Biographers must also wrestle with the question of whether they are writing mainly about the personal lives of their subjects, or about the times in which the subject lived.
Questions arise as to what pedagogic or political purpose or lesson the study is intended to achieve. Is it meant to be merely descriptive and analytical, or didactic as well? Plutarch posed the questions starkly when he insisted that he was not writing history but about "lives". The writing of "history" he left to others who were interested in great and dramatic encounters. Plutarch's aim was to tell stories of great men that he hoped would serve as guides to action and character development. Given this aim, he preferred to focus on lesser events, since, "It is not in the most conspicuous of a man's acts that good and bad qualities are necessarily best manifested. Some trivial act, a word, a jest often shows up character far more than [big] engagements."
Plutarch thus saw biography as portrait and not as photograph. Portraits were better able to capture the "real" hero. He was aware however that the "portrait" of a hero, to be a true likeness, must include that which might be unflattering. He agreed with Plato that "great natures produce great vices as well as great virtues", and that truth required that the full story be told. As Plutarch well put it,"it is difficult, perhaps impossible, to exhibit a "life" which is blameless and pure; and so we must select its good elements and in these we must satisfy truth and present a likeness.The shortcomings and faults which run through a man's conduct owing to individual passion or political necessity we should regard rather as the defects of goodness than the misdeeds of wickedness; these our narrative should not display eagerly or gratuitously; rather it should show restraint out of regard for human nature, which produces nothing of unalloyed nobility, no character beyond the criticism of goodness.
In this study of Williams, I have tried to follow Plutarch in his search for balance. I have focused on the good, the bad, and the very bad, and have found that Williams was not always the hero that the constructed myths made him out to be.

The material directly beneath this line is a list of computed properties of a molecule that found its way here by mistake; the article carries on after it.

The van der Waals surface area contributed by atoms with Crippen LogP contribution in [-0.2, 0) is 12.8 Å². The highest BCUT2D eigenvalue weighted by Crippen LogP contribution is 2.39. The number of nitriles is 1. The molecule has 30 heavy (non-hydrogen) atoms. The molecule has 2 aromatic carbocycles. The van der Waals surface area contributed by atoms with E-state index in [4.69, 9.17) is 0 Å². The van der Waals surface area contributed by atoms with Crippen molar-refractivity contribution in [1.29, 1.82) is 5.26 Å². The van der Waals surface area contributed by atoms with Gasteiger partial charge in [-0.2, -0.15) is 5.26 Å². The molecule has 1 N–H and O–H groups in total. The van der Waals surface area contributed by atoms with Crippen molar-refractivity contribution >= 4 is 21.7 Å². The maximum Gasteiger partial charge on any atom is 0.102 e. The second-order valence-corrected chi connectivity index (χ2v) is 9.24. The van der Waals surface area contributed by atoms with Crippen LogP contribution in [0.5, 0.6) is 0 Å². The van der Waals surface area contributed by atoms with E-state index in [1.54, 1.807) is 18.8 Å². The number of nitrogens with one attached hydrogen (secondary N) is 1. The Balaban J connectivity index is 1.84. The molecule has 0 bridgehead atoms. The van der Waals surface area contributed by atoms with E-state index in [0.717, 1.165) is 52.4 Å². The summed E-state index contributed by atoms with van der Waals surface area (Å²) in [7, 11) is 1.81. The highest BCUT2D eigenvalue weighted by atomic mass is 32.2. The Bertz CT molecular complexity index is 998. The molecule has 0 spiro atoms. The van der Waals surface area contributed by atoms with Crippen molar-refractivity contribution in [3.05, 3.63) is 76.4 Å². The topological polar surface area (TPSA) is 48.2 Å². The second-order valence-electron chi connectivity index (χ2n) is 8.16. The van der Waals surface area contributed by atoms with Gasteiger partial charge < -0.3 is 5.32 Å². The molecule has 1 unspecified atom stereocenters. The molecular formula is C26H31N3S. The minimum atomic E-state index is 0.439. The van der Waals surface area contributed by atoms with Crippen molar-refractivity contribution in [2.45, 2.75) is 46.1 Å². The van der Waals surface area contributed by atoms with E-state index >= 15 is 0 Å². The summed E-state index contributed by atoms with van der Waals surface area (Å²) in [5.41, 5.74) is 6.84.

Neither was he the wicked genius that some saw and still see him to be. The truth about him lies in the middle, as readers shall discover. Williams was capable of great human warmth as well as rudeness and insensitivity. That, and much else, remains puzzling….
Professional historians have intensely debated the issues raised above. The post-modernists follow Nietzsche and Michel Foucault, who argued that "there are no facts in themselves", and that "it is always necessary to begin by introducing a meaning in order that there can be a fact". Post-modernists maintain that there are no "facts"or historical "data" that are "givens". "Facts" are ideologically elaborated, historicised, mythologised and processed by the culture before they become part of the historical edifice. Thus history is not about the past as such, but about ways of imagining and constructing the past from the "debris we find around us".
I have looked at Williams through various analytic and narrative lenses in the hope that by reading him "crooked" we will get to understand him "straight", or approximately so. At the sametime, I am aware that there are many Williams "experts" out there and that there will always be competing versions of what Williams said or meant when he spoke, and who he really was….
—Excerpted from Eric Williams:
The Myth and the Man, University of the West Indies Press,842pp